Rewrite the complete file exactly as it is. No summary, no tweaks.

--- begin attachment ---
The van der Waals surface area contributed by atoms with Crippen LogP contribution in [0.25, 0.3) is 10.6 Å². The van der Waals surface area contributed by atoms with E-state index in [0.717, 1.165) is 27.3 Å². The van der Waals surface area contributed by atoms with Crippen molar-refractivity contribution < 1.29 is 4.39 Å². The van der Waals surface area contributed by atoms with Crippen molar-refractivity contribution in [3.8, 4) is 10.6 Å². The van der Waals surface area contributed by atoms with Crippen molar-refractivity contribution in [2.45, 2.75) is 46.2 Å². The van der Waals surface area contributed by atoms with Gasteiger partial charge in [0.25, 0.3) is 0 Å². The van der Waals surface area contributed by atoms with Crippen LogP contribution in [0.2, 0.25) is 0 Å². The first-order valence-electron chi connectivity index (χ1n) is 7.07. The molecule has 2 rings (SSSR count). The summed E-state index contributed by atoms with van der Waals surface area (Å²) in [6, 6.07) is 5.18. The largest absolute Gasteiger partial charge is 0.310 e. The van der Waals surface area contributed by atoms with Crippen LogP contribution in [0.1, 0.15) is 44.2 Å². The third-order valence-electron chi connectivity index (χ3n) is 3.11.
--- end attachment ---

The van der Waals surface area contributed by atoms with Crippen LogP contribution in [0.25, 0.3) is 10.6 Å². The van der Waals surface area contributed by atoms with E-state index in [0.717, 1.165) is 27.3 Å². The van der Waals surface area contributed by atoms with Crippen molar-refractivity contribution < 1.29 is 4.39 Å². The van der Waals surface area contributed by atoms with Crippen molar-refractivity contribution in [3.8, 4) is 10.6 Å². The van der Waals surface area contributed by atoms with Crippen molar-refractivity contribution in [2.45, 2.75) is 46.2 Å². The van der Waals surface area contributed by atoms with Gasteiger partial charge in [0.25, 0.3) is 0 Å². The van der Waals surface area contributed by atoms with Crippen LogP contribution in [0.2, 0.25) is 0 Å². The first-order valence-electron chi connectivity index (χ1n) is 7.07. The molecule has 2 rings (SSSR count). The summed E-state index contributed by atoms with van der Waals surface area (Å²) in [6, 6.07) is 5.18. The largest absolute Gasteiger partial charge is 0.310 e. The van der Waals surface area contributed by atoms with Crippen LogP contribution in [0.1, 0.15) is 44.2 Å². The third-order valence-electron chi connectivity index (χ3n) is 3.11.